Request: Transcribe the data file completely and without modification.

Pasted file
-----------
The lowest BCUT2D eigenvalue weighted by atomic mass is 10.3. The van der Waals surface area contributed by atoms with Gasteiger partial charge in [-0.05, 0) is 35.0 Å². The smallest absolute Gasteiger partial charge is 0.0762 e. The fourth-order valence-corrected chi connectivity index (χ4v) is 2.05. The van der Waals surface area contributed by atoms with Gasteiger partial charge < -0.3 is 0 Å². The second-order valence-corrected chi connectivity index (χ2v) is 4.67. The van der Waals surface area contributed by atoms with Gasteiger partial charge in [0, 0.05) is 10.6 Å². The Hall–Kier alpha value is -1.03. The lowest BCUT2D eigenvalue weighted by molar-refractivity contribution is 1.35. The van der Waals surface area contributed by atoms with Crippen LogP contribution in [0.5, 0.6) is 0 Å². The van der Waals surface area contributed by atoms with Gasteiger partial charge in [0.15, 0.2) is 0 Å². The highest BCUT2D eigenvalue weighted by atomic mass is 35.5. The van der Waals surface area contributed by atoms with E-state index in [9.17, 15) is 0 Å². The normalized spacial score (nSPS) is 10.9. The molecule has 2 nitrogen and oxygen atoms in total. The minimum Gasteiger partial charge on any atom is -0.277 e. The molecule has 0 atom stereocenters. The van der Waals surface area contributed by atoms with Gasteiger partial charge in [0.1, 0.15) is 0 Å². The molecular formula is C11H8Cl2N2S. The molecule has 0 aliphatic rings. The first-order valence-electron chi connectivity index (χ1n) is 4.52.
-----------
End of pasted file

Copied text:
The lowest BCUT2D eigenvalue weighted by atomic mass is 10.3. The van der Waals surface area contributed by atoms with Gasteiger partial charge in [-0.05, 0) is 35.0 Å². The smallest absolute Gasteiger partial charge is 0.0762 e. The fourth-order valence-corrected chi connectivity index (χ4v) is 2.05. The van der Waals surface area contributed by atoms with Gasteiger partial charge < -0.3 is 0 Å². The second-order valence-corrected chi connectivity index (χ2v) is 4.67. The van der Waals surface area contributed by atoms with Gasteiger partial charge in [0, 0.05) is 10.6 Å². The Hall–Kier alpha value is -1.03. The lowest BCUT2D eigenvalue weighted by molar-refractivity contribution is 1.35. The van der Waals surface area contributed by atoms with Crippen LogP contribution in [0.5, 0.6) is 0 Å². The van der Waals surface area contributed by atoms with Gasteiger partial charge in [0.15, 0.2) is 0 Å². The highest BCUT2D eigenvalue weighted by atomic mass is 35.5. The van der Waals surface area contributed by atoms with E-state index in [9.17, 15) is 0 Å². The normalized spacial score (nSPS) is 10.9. The molecule has 2 nitrogen and oxygen atoms in total. The minimum Gasteiger partial charge on any atom is -0.277 e. The molecule has 0 atom stereocenters. The van der Waals surface area contributed by atoms with Gasteiger partial charge in [0.1, 0.15) is 0 Å². The molecular formula is C11H8Cl2N2S. The molecule has 0 aliphatic rings. The first-order valence-electron chi connectivity index (χ1n) is 4.52.